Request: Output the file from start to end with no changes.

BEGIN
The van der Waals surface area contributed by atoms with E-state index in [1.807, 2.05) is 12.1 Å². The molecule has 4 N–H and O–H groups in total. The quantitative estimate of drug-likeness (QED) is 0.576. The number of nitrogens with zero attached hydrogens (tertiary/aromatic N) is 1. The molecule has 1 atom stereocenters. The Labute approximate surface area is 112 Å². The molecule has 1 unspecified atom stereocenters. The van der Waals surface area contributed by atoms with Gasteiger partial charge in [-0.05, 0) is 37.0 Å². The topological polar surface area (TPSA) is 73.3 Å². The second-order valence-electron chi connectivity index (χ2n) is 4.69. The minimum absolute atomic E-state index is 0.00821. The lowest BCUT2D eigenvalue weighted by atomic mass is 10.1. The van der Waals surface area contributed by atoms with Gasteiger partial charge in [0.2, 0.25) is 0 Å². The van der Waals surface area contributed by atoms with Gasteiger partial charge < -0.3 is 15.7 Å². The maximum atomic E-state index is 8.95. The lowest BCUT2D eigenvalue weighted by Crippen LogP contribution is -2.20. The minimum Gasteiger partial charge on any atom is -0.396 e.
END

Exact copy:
The van der Waals surface area contributed by atoms with E-state index in [1.807, 2.05) is 12.1 Å². The molecule has 4 N–H and O–H groups in total. The quantitative estimate of drug-likeness (QED) is 0.576. The number of nitrogens with zero attached hydrogens (tertiary/aromatic N) is 1. The molecule has 1 atom stereocenters. The Labute approximate surface area is 112 Å². The molecule has 1 unspecified atom stereocenters. The van der Waals surface area contributed by atoms with Gasteiger partial charge in [-0.05, 0) is 37.0 Å². The topological polar surface area (TPSA) is 73.3 Å². The second-order valence-electron chi connectivity index (χ2n) is 4.69. The minimum absolute atomic E-state index is 0.00821. The lowest BCUT2D eigenvalue weighted by atomic mass is 10.1. The van der Waals surface area contributed by atoms with Gasteiger partial charge in [0.2, 0.25) is 0 Å². The van der Waals surface area contributed by atoms with Gasteiger partial charge < -0.3 is 15.7 Å². The maximum atomic E-state index is 8.95. The lowest BCUT2D eigenvalue weighted by Crippen LogP contribution is -2.20. The minimum Gasteiger partial charge on any atom is -0.396 e.